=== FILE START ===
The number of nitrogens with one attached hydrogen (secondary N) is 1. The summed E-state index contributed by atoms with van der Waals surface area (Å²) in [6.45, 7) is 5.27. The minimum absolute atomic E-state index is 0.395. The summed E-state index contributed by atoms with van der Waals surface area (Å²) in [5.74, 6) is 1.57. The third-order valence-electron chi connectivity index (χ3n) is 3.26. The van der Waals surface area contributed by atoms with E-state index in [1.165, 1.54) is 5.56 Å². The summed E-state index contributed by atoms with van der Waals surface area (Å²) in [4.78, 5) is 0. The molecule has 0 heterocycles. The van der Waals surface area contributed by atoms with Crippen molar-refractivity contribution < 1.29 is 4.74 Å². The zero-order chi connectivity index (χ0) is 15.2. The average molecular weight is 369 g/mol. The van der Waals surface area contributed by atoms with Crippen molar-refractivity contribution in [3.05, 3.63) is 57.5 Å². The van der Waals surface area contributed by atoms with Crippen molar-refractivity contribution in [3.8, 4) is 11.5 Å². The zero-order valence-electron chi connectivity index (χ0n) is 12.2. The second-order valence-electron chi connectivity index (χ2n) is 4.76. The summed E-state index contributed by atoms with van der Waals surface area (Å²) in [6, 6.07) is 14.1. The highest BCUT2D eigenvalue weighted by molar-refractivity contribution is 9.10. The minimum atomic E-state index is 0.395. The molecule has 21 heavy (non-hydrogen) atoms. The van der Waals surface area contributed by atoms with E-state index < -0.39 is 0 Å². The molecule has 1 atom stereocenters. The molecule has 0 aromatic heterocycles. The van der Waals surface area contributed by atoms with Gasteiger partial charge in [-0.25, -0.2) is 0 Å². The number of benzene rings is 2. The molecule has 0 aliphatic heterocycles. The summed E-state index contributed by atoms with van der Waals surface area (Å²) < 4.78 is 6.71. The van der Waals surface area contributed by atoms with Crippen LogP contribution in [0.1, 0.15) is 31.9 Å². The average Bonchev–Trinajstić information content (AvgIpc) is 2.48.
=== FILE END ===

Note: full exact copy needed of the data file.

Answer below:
The number of nitrogens with one attached hydrogen (secondary N) is 1. The summed E-state index contributed by atoms with van der Waals surface area (Å²) in [6.45, 7) is 5.27. The minimum absolute atomic E-state index is 0.395. The summed E-state index contributed by atoms with van der Waals surface area (Å²) in [5.74, 6) is 1.57. The third-order valence-electron chi connectivity index (χ3n) is 3.26. The van der Waals surface area contributed by atoms with E-state index in [1.165, 1.54) is 5.56 Å². The summed E-state index contributed by atoms with van der Waals surface area (Å²) in [4.78, 5) is 0. The molecule has 0 heterocycles. The van der Waals surface area contributed by atoms with Crippen molar-refractivity contribution < 1.29 is 4.74 Å². The zero-order chi connectivity index (χ0) is 15.2. The average molecular weight is 369 g/mol. The van der Waals surface area contributed by atoms with Crippen molar-refractivity contribution in [3.05, 3.63) is 57.5 Å². The van der Waals surface area contributed by atoms with Crippen molar-refractivity contribution in [3.8, 4) is 11.5 Å². The zero-order valence-electron chi connectivity index (χ0n) is 12.2. The second-order valence-electron chi connectivity index (χ2n) is 4.76. The summed E-state index contributed by atoms with van der Waals surface area (Å²) in [6, 6.07) is 14.1. The highest BCUT2D eigenvalue weighted by molar-refractivity contribution is 9.10. The minimum atomic E-state index is 0.395. The molecule has 21 heavy (non-hydrogen) atoms. The van der Waals surface area contributed by atoms with E-state index < -0.39 is 0 Å². The molecule has 1 atom stereocenters. The molecule has 0 aromatic heterocycles. The van der Waals surface area contributed by atoms with Gasteiger partial charge in [-0.25, -0.2) is 0 Å². The number of benzene rings is 2. The molecule has 0 aliphatic heterocycles. The summed E-state index contributed by atoms with van der Waals surface area (Å²) < 4.78 is 6.71. The van der Waals surface area contributed by atoms with Crippen LogP contribution in [0.1, 0.15) is 31.9 Å². The average Bonchev–Trinajstić information content (AvgIpc) is 2.48.